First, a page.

You say that in the realm of possibility, competition isn't as important as contribution. How can that be true in such a ruthlessly competitive business environment?
Roz: The competition game is all about success and failure. We judge ourselves by other people's standards, or by previous accomplishments—whether by how our competitors are doing or by how we performed this year versus last. So competition, like measurements, in many ways actually sets limits on what is possible. On the other hand, the contribution game is not arrived at by comparison. By focusing only on the aspect of contribution in what you do—to others, the company, and the world—you can transform from a person who is "out for himself" to a person who is out to make a difference. Leaders who view their colleagues, employees, and competitors that way can help transform the workplace into a vibrant, vision-led environment where people are energized by having a voice, and the world is inspired by the product.
What is "second fiddle-itis"—and how can leaders help others avoid this feeling?
Ben: This is a disease that runs rampant in the world of the orchestra—popularly known as "playing second fiddle." Players whose parts are duplicated by many others (second violins, for example) often perceive their role in the group to be of little significance. A string player just entering a new position in an orchestra will often start out with great enthusiasm, but once it begins to dawn on him that the conductor doesn't seem to care or even to hear when players are out of tune, he quickly beings to show signs of the onset of the disease. Leaders must take great care to ensure that all employees—especially those at the front lines, who are particularly vulnerable to the ravages of "second fiddle-itis"—recognize that they, too, are a leading player, an integral voice, and that the company cannot "make its music" without that voice.
Why is Rule #6 a good guiding principle for business leaders?
Ben: Many leaders still tend to believe that the company cannot succeed unless they are in charge of everything. This is also a hard belief to resist, since shareholders often hold CEOs directly responsible when a company's fortunes start to fall. But Rule #6, which states simply: "Don't take yourself so goddamn seriously!", helps us remember that taking the trials and triumphs of life too personally actually drags us down to a place where things just go from bad to worse. Even—and perhaps especially—in business, humor and laughter can be extraordinarily effective tools in helping us to "get over ourselves" rather than acting entitled and demanding, putting other people down, or assigning blame. Once we learn how to "lighten up," we learn how to see the essential value of mistakes, to view problems and situations differently. By doing so, we can find ways to turn seemingly impossible problems into opportunities for possibility.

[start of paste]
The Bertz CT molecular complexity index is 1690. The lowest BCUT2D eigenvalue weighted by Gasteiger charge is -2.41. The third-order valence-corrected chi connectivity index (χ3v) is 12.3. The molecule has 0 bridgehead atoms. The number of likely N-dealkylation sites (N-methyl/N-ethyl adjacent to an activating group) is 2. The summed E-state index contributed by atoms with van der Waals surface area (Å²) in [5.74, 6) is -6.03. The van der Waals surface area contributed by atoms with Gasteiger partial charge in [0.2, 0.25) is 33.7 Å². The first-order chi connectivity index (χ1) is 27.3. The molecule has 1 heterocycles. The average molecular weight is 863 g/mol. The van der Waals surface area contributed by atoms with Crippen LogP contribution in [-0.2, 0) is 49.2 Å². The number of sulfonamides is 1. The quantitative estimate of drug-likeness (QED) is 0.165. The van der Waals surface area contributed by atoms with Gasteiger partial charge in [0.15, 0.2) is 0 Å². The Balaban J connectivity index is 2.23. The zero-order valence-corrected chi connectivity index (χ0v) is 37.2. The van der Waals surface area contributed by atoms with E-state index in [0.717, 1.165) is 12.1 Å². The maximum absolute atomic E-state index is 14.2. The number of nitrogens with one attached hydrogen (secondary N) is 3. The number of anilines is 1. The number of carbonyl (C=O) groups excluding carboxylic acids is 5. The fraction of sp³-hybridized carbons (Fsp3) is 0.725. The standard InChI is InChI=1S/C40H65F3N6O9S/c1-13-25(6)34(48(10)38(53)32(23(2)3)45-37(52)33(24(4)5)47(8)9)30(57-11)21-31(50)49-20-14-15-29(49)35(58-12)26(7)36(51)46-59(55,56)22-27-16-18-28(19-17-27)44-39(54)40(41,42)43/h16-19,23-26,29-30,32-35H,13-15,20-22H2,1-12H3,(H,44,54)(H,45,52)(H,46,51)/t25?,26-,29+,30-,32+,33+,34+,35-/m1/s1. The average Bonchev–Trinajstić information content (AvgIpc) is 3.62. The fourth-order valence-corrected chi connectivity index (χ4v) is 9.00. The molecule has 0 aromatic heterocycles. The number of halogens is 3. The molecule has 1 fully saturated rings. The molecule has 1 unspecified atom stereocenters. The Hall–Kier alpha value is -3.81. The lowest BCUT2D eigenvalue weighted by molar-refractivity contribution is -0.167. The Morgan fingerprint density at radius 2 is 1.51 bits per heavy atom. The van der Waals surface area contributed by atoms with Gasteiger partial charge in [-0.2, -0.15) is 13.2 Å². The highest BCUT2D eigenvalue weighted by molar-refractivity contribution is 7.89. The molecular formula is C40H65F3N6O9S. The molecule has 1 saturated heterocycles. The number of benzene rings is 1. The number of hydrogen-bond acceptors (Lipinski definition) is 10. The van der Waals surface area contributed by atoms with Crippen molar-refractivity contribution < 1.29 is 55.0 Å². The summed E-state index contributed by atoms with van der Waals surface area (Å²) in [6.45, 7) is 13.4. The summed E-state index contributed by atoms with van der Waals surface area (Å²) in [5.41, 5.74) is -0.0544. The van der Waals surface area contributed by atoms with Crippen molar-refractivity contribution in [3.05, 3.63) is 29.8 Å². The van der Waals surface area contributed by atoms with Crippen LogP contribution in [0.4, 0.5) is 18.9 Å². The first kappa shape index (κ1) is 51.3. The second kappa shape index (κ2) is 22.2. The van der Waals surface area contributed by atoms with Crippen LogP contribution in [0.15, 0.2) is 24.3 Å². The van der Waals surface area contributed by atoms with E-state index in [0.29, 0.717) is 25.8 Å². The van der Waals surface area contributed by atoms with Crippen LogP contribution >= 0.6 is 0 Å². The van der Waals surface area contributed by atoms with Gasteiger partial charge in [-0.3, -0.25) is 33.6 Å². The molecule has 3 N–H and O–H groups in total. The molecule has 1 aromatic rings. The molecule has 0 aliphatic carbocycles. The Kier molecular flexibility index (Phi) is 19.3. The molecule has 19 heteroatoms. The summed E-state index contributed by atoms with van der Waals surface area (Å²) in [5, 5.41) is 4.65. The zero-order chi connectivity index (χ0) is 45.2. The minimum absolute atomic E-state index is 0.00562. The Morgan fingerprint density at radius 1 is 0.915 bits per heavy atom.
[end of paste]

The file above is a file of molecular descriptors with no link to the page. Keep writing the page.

Many of the practices seem, at first glance, rather simplistic. But you say they are extremely challenging to implement. Explain.
Roz: The practices presented in this book are not about making incremental changes that lead to new ways of doing things based on old beliefs, and they are not about self-improvement. They are geared instead toward a total shift in our posture, perceptions, beliefs, and thought processes. They are about transforming our entire world. So while the practices are simple to understand, they are not easy to implement. Like learning to play an instrument, these practices require constant and thoughtful repetition to get them into our repertoire. Those who embrace these principles discover that much more is possible than most of us ever imagine.